Wang SV, Schneeweiss S, Berger ML, Brown J, de Vries F, Douglas I, Gagne JJ, Gini R, Klungel O, Mullins DC, et al. Reporting to Improve Reproducibility and Facilitate Validity Assessment for Healthcare Database Studies V1.0. Value Health. 2017;20 (8) :1009-1022.Abstract
PURPOSE: Defining a study population and creating an analytic dataset from longitudinal healthcare databases involves many decisions. Our objective was to catalogue scientific decisions underpinning study execution that should be reported to facilitate replication and enable assessment of validity of studies conducted in large healthcare databases. METHODS: We reviewed key investigator decisions required to operate a sample of macros and software tools designed to create and analyze analytic cohorts from longitudinal streams of healthcare data. A panel of academic, regulatory, and industry experts in healthcare database analytics discussed and added to this list. CONCLUSION: Evidence generated from large healthcare encounter and reimbursement databases is increasingly being sought by decision-makers. Varied terminology is used around the world for the same concepts. Agreeing on terminology and which parameters from a large catalogue are the most essential to report for replicable research would improve transparency and facilitate assessment of validity. At a minimum, reporting for a database study should provide clarity regarding operational definitions for key temporal anchors and their relation to each other when creating the analytic dataset, accompanied by an attrition table and a design diagram. A substantial improvement in reproducibility, rigor and confidence in real world evidence generated from healthcare databases could be achieved with greater transparency about operational study parameters used to create analytic datasets from longitudinal healthcare databases.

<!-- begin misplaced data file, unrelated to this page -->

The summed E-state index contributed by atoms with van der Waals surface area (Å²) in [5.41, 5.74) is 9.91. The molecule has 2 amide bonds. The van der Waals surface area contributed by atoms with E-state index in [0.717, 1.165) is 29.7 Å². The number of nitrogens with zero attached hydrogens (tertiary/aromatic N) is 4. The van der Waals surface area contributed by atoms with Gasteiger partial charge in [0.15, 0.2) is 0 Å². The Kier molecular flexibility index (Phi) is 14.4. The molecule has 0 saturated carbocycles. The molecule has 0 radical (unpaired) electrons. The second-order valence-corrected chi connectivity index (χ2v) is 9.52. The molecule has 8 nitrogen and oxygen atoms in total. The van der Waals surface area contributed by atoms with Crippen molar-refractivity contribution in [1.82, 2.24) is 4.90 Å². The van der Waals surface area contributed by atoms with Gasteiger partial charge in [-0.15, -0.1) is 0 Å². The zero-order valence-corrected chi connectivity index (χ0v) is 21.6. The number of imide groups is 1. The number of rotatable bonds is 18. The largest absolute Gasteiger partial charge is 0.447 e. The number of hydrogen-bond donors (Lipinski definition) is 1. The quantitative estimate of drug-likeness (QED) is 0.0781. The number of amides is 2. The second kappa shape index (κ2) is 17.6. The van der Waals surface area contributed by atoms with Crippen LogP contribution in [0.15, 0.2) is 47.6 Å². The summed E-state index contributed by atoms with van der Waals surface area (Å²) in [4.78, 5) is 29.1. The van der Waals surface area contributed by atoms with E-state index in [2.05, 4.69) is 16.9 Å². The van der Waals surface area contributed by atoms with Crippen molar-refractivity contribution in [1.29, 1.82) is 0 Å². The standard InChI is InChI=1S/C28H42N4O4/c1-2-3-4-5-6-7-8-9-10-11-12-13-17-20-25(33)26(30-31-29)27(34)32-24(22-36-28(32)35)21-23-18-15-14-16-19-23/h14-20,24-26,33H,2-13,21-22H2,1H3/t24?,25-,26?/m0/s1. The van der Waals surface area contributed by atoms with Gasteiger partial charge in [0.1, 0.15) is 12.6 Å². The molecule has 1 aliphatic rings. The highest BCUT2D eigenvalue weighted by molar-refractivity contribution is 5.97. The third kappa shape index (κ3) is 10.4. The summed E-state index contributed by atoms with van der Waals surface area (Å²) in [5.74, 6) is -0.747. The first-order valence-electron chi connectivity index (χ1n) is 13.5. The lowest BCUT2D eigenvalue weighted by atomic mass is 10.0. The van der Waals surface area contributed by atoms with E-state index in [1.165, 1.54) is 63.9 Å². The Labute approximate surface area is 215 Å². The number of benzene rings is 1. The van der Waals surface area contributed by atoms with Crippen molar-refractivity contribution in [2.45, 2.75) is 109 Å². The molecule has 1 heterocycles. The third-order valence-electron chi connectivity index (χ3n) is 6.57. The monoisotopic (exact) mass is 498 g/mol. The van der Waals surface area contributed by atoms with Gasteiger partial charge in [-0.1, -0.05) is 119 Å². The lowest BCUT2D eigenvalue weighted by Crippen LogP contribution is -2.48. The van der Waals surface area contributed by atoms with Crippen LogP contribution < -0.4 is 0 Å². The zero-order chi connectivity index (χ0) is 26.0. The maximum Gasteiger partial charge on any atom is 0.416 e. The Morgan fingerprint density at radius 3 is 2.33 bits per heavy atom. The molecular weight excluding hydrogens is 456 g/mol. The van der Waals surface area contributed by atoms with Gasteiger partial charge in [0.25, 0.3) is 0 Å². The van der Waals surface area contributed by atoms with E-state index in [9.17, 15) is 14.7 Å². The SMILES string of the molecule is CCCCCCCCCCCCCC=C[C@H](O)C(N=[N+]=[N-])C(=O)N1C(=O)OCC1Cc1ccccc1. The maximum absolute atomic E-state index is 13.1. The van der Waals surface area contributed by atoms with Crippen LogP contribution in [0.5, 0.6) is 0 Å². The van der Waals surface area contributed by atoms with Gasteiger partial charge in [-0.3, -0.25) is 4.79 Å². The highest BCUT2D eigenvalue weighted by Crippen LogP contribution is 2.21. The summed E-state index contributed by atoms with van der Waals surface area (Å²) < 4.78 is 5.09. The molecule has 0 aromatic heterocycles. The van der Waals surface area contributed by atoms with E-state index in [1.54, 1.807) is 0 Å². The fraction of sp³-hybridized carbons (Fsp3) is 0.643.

Wang SV, Schneeweiss S, Berger ML, Brown J, de Vries F, Douglas I, Gagne JJ, Gini R, Klungel O, Mullins DC, et al. Reporting to Improve Reproducibility and Facilitate Validity Assessment for Healthcare Database Studies V1.0. Pharmacoepidemiol Drug Saf. 2017;26 (9) :1018-1032.Abstract
PURPOSE: Defining a study population and creating an analytic dataset from longitudinal healthcare databases involves many decisions. Our objective was to catalogue scientific decisions underpinning study execution that should be reported to facilitate replication and enable assessment of validity of studies conducted in large healthcare databases. METHODS: We reviewed key investigator decisions required to operate a sample of macros and software tools designed to create and analyze analytic cohorts from longitudinal streams of healthcare data. A panel of academic, regulatory, and industry experts in healthcare database analytics discussed and added to this list. CONCLUSION: Evidence generated from large healthcare encounter and reimbursement databases is increasingly being sought by decision-makers. Varied terminology is used around the world for the same concepts. Agreeing on terminology and which parameters from a large catalogue are the most essential to report for replicable research would improve transparency and facilitate assessment of validity. At a minimum, reporting for a database study should provide clarity regarding operational definitions for key temporal anchors and their relation to each other when creating the analytic dataset, accompanied by an attrition table and a design diagram. A substantial improvement in reproducibility, rigor and confidence in real world evidence generated from healthcare databases could be achieved with greater transparency about operational study parameters used to create analytic datasets from longitudinal healthcare databases.